Smoking bans have inspired coffee house debates throughout the world. Earlier this month Argentina followed the lead of Uruguay, Spain, and Ukraine by banning smoking in public spaces smaller than 100 square meters. Similar proposals are currently underway in Kenya, Nepal, Germany, and France. But are the bans really effective?
That is the question that led Argentine blogger Juan Pablo Meneses to write about his trip to a local shopping mall after the ban was put into place. The post, originally written in Spanish, was translated by volunteer Andres Hardrada.
In the malls you can find anything. In the food court, for instance, I find a bar. I just bought a ticket to watch Miami Vice; so that's how I'll end my day: indoors among bullets. It's strange ordering a whiskey while waiting for a movie, and watching kids walk by your side with a Mcdonalds tray, and moms with triple burgers, and young couples eating sushi. After a day in the mall you're left with the feeling that you can spend the entire day in here, because there is so much to do. Except smoking, of course.
The problem with smoking, you see, is that you can`t do it anymore. Because of a strange free trade paradox, we have the freedom to die of anything … except nicotine. They can hang us with debt, we can clog our arteries with junk food, get shot in a mugging, but god forbid lighting a cigarette, That does harm.
Where are the smokers? there`s no union, or board, or protests to defend those of us who breath smoke out of our mouths? When in history did smokers become so obedient and disciplined?
“The cigarette prohibition will help me stop smoking. The government should have done this for us a long time ago,” I am told by a skinny man with a mustache that is having a drink at the food-court bar. And he means it. Not only that, but using the USA – where his oldest son lives – as an example, he said that if the prohibition can't stop his addiction and he gets sick, if he ruins his lungs and throat … he says he'll sue the state.
“Really?” I asked him before going to the movies.
“Sure, they gotta look after us. Isn't that their job?”
After an entire day in this mall, you think that everyone is right. You`re not in the mood to argue, you just join in. And so, when i'm in line to enter the theater, and a couple complains about the prohibition, I side with the girl in front of me who asks:
Will this prohibition have any real effect?
That question elicits over 100 comments, some of them longer than the original post. Andres and I have translated just a few.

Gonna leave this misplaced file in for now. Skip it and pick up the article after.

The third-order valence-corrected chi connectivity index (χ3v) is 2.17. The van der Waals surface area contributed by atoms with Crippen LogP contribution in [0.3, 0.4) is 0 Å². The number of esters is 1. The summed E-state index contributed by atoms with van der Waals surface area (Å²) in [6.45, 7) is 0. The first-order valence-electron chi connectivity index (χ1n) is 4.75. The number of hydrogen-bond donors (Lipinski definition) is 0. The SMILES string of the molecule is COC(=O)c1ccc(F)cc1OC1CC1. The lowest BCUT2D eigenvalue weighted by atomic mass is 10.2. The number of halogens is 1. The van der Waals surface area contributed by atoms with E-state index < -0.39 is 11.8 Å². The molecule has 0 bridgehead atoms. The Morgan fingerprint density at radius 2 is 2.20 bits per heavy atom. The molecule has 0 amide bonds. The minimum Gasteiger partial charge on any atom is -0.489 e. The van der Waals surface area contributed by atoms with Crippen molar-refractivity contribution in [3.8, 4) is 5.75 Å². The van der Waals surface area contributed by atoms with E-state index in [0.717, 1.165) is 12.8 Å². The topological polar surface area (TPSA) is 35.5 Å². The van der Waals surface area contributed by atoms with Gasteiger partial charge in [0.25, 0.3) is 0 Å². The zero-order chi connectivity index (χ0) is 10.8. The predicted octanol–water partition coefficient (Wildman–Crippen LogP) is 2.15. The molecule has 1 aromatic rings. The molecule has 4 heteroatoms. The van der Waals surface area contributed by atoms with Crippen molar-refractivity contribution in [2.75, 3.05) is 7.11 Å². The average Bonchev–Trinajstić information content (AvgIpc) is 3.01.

It won`t, because there`s no way to watch over so many bars. The real issue here is why we expect the government to fix our lives. Even with smoking…
Once, in Rio de Janeiro`s airport, I saw a smoker's booth. Even though it's open you don`t smell a thing. Why not put one of those things in the shopping malls? They are very handy.
Personally I smoked from 18 to 30. I quit, because I fell for someone who did not (romanticism and taste). If a union is started, I`ll sign.
Former Kent-one smoker
Regarding your statement, “we have the freedom to die of anything, except nicotine” I think the difference, compared to “clogging our arteries with junk food”, is that you're not only killing yourself, but hurting others. In general, most smokers don`t care about what they make others breath. I believe that the measure is not to save the smoker's life, but to stop damaging the lives of those who don't.
Nine months ago I went to Buenos Aires. I'm from Guadalajara Mexico, where it's impossible to smoke in an airport. If you buy some drinks in a bar, then
it`s legal. I haven`t smoked for 2 months; I became aware that smoking makes you a nicotine addict, where were the governments that made drugs legal when they ought to have protected me from that?. I`m outraged with every politician in the world. Let's make a campaign to not forbid what was encouraged, but instead to
agitate so we don`t have to forbid. That is what's correct.
-Miguel Angel Costa
Those who smoke don't think of the damage they do to the rest, just like others have already commented. It's horrible to enter a restaurant where there are more tables with smokers than non-smokers and where the “sectors” are divided by just a few little plants.
In an elevator … a typical elevator in a downtown building, it's terrible! And the smoker doesn't have a clue why people are making gestures and giving looks. They don't think about it.
The ban is excellent and it must succeed. We non-smokers must value our own rights.
Cigarette smoke and farts are alike – they're only enjoyed by their owners. What would happen if everyone in a bar or cafe – while we're eating – started farting comfortably? Everyone would be scared away and horrified, for the noise and for the smell. Think about it, an innocent little fart on a bus causes a panic attack. The people open the windows! Everyone looks around and points at some fat kid with a vengeful look. But in a bar if someone lights a cigarette and let's out smoke with an equally bad, toxic smell … I don't see anyone running to open the doors and windows! …